Student Engagement in an Online Master's Program

Concurrent Session 7

Session Materials

Brief Abstract

Enrollment in online courses has increased over the years. Student engagement is a key factor to ensure students’ successful completion. Given the importance of student engagement in online programs, the purpose of this study was to assess graduate students’ perception of engagement in a newly minted online special education program.

Presenters

Priya has a Masters in Human Resource Management and a background in physical therapy. Her research interests include online learning, using technology for learning, adult education for health promotion, and application of online learning for health promotion

Additional Authors

LaRon Scott is an Assistant Professor & Grant Coordinator in the Special Education Department. He has over 10 years of experience in education and has held various positions ranging from transition coordinator to assistant professor. LaRon’s research interests include teacher preparation, transition planning, student-directed IEP, and universal design for transition. He co-authored a book on transition instruction entitled Universal Design for Transition, and has served as contributing author in books and manuscripts on self-directed IEP and transition planning. He was the recipient of the Division on Career Development and Transition (DCDT) Transition Teacher of the Year award in 2008.

Extended Abstract

Enrollment in online courses has increased over the years (Allen & Seaman, 2013). Although there are numerous advantages of online learning, there is also increased concern about student retention, engagement and interaction in online courses (Street, 2010; Xie, 2013). Student engagement is a key factor to ensure students’ successful completion of their degree (Ivankova, 2014; Stott, 2016). Stimulating and maintaining student engagement is a major goal for educators and educational institutions since retention increases with increased level of student academic and social engagement. Student engagement information measures the individual’s intrinsic involvement with their learning, provides a measure of educational outcomes by providing a measure of the student’s involvement in the educational processes and can act as a proxy for the quality of the education that can be used for evaluation of the resources (Shulman, 2002; Ewell & Jones, 1993; Kuh et al., 1997; Kahu, 2013).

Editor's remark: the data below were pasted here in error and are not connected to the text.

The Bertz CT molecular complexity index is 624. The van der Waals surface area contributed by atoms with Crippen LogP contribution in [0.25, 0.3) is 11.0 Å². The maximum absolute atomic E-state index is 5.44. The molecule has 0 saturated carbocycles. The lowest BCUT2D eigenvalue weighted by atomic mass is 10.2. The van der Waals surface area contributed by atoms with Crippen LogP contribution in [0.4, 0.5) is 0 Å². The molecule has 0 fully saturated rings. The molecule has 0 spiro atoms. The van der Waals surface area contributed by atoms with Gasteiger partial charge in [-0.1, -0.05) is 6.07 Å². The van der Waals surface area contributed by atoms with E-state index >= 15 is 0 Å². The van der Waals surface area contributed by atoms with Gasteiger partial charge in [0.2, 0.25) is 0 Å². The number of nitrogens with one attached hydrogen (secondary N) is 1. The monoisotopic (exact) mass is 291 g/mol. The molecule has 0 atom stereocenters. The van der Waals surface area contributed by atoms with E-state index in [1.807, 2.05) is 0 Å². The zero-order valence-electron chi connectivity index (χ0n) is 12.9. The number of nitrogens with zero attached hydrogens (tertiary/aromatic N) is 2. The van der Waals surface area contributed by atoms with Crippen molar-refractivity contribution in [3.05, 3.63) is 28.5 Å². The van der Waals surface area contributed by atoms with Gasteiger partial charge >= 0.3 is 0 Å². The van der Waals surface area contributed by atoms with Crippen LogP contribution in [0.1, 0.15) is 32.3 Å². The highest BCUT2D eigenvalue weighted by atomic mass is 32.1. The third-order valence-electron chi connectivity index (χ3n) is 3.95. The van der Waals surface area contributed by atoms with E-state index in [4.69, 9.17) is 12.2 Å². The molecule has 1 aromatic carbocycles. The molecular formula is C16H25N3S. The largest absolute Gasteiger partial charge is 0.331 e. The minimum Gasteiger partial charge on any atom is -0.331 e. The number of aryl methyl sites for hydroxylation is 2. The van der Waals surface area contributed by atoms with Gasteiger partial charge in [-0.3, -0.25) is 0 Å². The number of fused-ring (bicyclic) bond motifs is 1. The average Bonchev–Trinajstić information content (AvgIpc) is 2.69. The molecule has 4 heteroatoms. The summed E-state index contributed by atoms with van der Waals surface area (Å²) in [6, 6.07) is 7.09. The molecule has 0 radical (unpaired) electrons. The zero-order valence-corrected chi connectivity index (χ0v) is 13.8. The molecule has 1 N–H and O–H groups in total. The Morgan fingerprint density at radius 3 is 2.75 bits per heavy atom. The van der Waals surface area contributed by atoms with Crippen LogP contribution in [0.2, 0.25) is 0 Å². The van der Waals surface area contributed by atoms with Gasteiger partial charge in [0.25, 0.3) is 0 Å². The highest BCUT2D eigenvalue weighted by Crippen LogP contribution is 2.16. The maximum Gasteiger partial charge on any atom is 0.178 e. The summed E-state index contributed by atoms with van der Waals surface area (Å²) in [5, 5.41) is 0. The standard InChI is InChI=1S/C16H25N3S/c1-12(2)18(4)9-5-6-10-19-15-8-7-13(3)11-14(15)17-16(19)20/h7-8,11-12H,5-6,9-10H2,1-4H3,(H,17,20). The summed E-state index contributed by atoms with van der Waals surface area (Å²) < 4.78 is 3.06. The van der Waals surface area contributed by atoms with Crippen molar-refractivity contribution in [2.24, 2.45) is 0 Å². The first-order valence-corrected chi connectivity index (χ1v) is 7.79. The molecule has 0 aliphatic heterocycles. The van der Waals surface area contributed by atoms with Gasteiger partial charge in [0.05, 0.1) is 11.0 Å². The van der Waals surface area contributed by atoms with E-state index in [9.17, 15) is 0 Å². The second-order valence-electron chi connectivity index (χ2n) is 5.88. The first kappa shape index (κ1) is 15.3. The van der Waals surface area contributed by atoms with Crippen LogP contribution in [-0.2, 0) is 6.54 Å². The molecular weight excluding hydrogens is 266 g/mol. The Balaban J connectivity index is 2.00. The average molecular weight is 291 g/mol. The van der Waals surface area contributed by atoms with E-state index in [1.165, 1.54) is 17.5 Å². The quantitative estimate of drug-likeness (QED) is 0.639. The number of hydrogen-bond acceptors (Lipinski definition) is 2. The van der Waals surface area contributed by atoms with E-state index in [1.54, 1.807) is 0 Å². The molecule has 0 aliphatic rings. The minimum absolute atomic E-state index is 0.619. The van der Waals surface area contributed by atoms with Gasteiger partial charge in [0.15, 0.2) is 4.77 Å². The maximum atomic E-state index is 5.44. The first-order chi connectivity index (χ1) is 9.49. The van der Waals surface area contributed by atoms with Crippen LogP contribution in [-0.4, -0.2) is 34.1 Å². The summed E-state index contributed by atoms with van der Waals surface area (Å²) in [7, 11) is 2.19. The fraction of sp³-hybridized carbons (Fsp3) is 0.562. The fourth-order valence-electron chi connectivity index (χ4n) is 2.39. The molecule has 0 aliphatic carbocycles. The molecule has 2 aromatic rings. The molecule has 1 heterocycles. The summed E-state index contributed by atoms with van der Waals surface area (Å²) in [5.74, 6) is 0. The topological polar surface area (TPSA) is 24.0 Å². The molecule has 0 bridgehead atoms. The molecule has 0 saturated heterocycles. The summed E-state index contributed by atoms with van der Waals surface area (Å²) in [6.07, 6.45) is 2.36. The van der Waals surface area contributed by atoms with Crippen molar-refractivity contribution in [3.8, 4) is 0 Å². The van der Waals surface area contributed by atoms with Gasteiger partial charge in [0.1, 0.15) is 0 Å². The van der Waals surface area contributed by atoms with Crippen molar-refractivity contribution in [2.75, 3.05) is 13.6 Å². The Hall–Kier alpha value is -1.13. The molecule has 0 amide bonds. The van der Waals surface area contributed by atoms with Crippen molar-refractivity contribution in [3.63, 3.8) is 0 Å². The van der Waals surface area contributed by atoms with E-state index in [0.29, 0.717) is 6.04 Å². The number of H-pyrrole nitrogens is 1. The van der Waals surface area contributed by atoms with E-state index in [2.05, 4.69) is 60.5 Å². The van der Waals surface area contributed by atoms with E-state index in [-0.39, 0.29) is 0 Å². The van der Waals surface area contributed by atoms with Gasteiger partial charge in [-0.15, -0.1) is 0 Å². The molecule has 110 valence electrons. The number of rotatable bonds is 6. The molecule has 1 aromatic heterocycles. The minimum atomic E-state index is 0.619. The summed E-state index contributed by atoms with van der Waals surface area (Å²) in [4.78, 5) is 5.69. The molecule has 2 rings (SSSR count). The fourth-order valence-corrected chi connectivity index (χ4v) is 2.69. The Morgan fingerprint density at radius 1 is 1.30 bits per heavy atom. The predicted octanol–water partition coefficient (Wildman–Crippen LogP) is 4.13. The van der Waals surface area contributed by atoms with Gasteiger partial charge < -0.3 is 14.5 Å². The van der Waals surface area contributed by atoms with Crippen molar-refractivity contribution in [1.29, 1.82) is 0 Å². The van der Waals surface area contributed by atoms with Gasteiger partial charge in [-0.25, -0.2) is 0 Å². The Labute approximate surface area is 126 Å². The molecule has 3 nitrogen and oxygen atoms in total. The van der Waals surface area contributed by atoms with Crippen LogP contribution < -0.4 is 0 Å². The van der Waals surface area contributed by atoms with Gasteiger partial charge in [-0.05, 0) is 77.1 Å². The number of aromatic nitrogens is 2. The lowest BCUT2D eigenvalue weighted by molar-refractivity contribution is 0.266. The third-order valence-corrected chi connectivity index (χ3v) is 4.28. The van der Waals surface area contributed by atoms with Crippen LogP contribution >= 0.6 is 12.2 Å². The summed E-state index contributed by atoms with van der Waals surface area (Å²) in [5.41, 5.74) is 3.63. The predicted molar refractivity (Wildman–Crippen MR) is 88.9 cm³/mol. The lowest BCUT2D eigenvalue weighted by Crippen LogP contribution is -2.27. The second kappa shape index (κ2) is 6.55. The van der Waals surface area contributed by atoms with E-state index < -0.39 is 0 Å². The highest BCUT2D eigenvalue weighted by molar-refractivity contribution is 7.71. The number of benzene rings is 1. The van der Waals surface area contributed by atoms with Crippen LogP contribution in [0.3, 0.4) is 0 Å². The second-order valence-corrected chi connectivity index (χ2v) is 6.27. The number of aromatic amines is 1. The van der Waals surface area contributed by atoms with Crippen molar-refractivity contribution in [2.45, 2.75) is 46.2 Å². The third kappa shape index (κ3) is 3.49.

Given the importance of student engagement in online programs, the purpose of this mixed methods study was to utilize Dixson’s (2015) online student engagement measure and focus groups, to assess graduate students’ perception of engagement in a newly minted online special education program. The online master of education in special education with a concentration in general education is designed to prepare graduates with the professional knowledge and skills needed to work in a variety of settings with students identified with high incidence-disabilities. The program can lead to an endorsement in the special education general curriculum and is designed for students to work in general education classrooms where children with special needs are being collaboratively taught, resource, self-contained, residential, and various community environments. The program is a total of 40 credit hours (14 courses) and all can be taken online. Universal Design for Learning (UDL) became an integral component of developing the online coursework for the special education-general education program. The main goal behind UDL is to help educators address the differences for all students, from those with learning disabilities to those with significant academic proficiencies. Another integral component of our program was monthly seminars conducted by faculty. The seminars focused on expanding learning opportunities by engaging students in professional development activities that were covered in the online courses.

 

The Online Student Engagement scale (OSE) (Dixson, 2015) was used by the authors to assess graduate students’ perception of engagement in the online program. A semi-structured focus group was used to collect information regarding online course activities and other program features to assess student engagement. 31 graduate students that enrolled in the program when it began in summer 2014 were completed the survey. Mean scores for the 19 items on the OSE scale ranged from 3.19 to 4.39. The focus group participants identified three themes that emerged from this question: course design, application of material to current roles and interaction with peers and faculty. Overall, the participants in this study perceived themselves as most engaged in their program. The participants valued the flexibility offered by the program that enabled them to maintain a work-life balance while navigating graduate school, and identified having easy access to course files, course navigation and tutorials used within the online courses as ways that kept them engaged in courses.

Participants in this session will learn the outcomes of converting a traditional face-to-face master’s program into a fully online program and will have the opportunity for interactive question and answers in this discovery session. Participants will be provided with recommendations and practical advices on lessons learned and process to inform online program development.